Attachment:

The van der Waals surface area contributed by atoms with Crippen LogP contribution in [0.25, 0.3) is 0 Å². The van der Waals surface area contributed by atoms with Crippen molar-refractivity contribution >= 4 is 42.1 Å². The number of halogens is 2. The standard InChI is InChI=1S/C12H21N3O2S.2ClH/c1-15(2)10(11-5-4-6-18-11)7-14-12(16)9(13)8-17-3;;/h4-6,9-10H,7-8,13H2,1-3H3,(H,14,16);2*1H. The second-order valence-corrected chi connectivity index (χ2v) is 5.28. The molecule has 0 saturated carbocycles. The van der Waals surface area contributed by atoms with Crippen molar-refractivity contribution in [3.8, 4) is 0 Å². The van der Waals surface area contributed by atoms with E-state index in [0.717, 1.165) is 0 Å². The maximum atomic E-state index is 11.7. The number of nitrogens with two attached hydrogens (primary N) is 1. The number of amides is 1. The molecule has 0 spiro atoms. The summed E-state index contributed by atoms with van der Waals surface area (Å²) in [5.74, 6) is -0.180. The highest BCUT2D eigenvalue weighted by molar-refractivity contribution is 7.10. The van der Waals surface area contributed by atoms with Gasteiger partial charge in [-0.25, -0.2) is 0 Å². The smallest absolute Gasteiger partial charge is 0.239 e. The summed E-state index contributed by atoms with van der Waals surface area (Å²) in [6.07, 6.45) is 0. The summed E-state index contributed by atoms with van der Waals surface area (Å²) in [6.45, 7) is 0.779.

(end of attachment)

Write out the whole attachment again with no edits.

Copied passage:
The van der Waals surface area contributed by atoms with Crippen LogP contribution in [0.25, 0.3) is 0 Å². The van der Waals surface area contributed by atoms with Crippen molar-refractivity contribution >= 4 is 42.1 Å². The number of halogens is 2. The standard InChI is InChI=1S/C12H21N3O2S.2ClH/c1-15(2)10(11-5-4-6-18-11)7-14-12(16)9(13)8-17-3;;/h4-6,9-10H,7-8,13H2,1-3H3,(H,14,16);2*1H. The second-order valence-corrected chi connectivity index (χ2v) is 5.28. The molecule has 0 saturated carbocycles. The van der Waals surface area contributed by atoms with Crippen molar-refractivity contribution in [3.8, 4) is 0 Å². The van der Waals surface area contributed by atoms with E-state index in [0.717, 1.165) is 0 Å². The maximum atomic E-state index is 11.7. The number of nitrogens with two attached hydrogens (primary N) is 1. The number of amides is 1. The molecule has 0 spiro atoms. The summed E-state index contributed by atoms with van der Waals surface area (Å²) in [5.74, 6) is -0.180. The highest BCUT2D eigenvalue weighted by molar-refractivity contribution is 7.10. The van der Waals surface area contributed by atoms with Gasteiger partial charge in [-0.25, -0.2) is 0 Å². The smallest absolute Gasteiger partial charge is 0.239 e. The summed E-state index contributed by atoms with van der Waals surface area (Å²) in [6.07, 6.45) is 0. The summed E-state index contributed by atoms with van der Waals surface area (Å²) in [6.45, 7) is 0.779.